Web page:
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Q&A with Neora Co-CEO, Deb Heisz

Deb Heisz

In a statement released on November 1, Neora fired a shot across the bow of the FTC. They filed suit challenging the FTC’s ability to retroactively change the law without proper authority from Congress or through formal FTC rulemaking.

I recently caught up with Deborah Heisz, Co-CEO of Neora, to get some added insight into their decision to sue the FTC as well as what their chances of success will be going forward. 

What was the deciding factor to sue the FTC? Was there one main reason you just said like hey we’ve got to do this.

HEISZ: The deciding factor was when we realized the FTC’s main goal was to take away the multi-level compensation plan of our company, despite the fact that we’re not a pyramid scheme under any current laws or FTC guidance. When the company was founded, it was structured specifically to have a strong customer base and remove any reason for a Brand Partner to purchase product they don’t use. Ultimately, we made the decision to sue because we weren’t going to take away the businesses of our Brand Partners who have spent eight years building with us. The FTC can’t come in, change the rules of the game and damage the income of hard-working American families.

You’ve spelled out the reasons why Neora needed to take this action, what would the fallout to our channel if you didn’t fight back? 

HEISZ: Not settling with the FTC allows us to bring to light the FTCs overreach when dealing with our industry. They cannot make up the law or create new interpretations of the law and apply them to the direct selling industry without being called out for doing so.

If we had settled with the FTC, rather than challenge what we believe is a new interpretation of the law through unpublished guidance the FTC is employing when looking at direct selling companies, then we would have had to accept a deal to abandon multi-level marketing.  Although the FTC has continually indicated that a settlement does not apply to other companies, we all look to settlements as a guideline for what the FTC is considering acceptable or unacceptable business practices.


“The FTC can’t come in, change the rules of the game and damage the income of hard-working American families.”


With AdvoCare abandoning multi-level through the FTCs “fencing in”, I believe that a second company agreeing to the same, especially one with numbers like ours, would have emboldened the FTC to further attack our industry using their new interpretation of the law through unpublished guidelines. Also, the FTC is aware companies in our industry are exceptionally vulnerable to significant business damage if they are even accused of being a pyramid scheme (regardless of the facts or law) because of the  nature of our independent sales forces.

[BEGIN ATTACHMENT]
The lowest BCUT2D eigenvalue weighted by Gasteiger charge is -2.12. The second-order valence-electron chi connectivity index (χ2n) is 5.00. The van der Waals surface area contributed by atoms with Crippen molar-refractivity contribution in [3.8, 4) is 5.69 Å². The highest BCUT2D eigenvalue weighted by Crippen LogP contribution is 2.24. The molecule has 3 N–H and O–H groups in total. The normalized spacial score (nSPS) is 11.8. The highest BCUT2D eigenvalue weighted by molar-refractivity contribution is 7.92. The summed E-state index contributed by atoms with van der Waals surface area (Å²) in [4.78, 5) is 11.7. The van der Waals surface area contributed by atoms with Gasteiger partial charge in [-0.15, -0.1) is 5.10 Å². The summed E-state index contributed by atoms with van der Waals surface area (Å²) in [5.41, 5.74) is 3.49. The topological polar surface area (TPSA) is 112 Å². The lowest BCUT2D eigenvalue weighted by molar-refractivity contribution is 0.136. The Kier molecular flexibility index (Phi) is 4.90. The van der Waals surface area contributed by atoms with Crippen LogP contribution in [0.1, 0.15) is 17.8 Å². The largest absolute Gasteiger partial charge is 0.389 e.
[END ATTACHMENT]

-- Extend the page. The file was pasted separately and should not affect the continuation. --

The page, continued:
You had a meeting with your field leadership the day the news broke of Neora suing the FTC. What was your advice to them?

HEISZ: After we let them know we were suing the FTC to protect their business and really the businesses of the more than 20 million Americans involved in direct selling, we let them know it was going to be business as usual. This is now a court case and will likely take years to move through the system. Our home office staff is going to focus on building the business with our Brand Partners.  We also launched a new product line that day, so we advised them to focus on it. Looking at our numbers this week, it looks like they did.

Why do you feel your case is strong and will win out in the end?

HEISZ: Ultimately, we are going to win because our case is based on the data and the existing law and guidance. The data shows that we are not a pyramid scheme according to the law. Pyramid schemes do not offer legitimate products. There is a high demand for our product. 80% of our compensation paid in 2017 was related to product sales to end-users. More than 60% of our sales in 2017 were to customers that do not participate in the compensation plan, and that percentage is higher now. Our Brand Partner monthly orders are largely for personal consumption. Our enrollment pack sales are less than 5% of our current business.  These are not the numbers of a pyramid scheme.

Any advice you could give to other companies in the channel of what you have learned so far in this process that would be of help or guidance to them?

HEISZ: Make sure you double down on educating your field and taking action around product and income claims. And if we are a pyramid scheme in their minds, I don’t see how any direct selling company wouldn’t be considered a pyramid scheme  by the FTC. So once they are in the door you can expect exactly what happened to us.

A much stronger investment has to be made in every compliance department. The guidance goalposts have moved significantly to what they will consider in their consent orders, as was made known with the AdvoCare consent order and now with us. You need to have tough love conversations with field leaders on the new consequences of income and product claims. The FTC will now inappropriately try to use any piece of video, social media posts, hashtags, as evidence of a pyramid scheme.

How can people help your cause?

HEISZ: We have already heard from a lot of people in our industry that we will have their support. In the interim, letters or statements of support for our lawsuit against the FTC would be very helpful. We are a mid-size company, and it’s very expensive to fight the FTC—so we’re going to set up a defense fund. We’re hoping all of our colleagues in the channel will contribute, because we’ve taken a risk and filed an important case to protect the entire industry.

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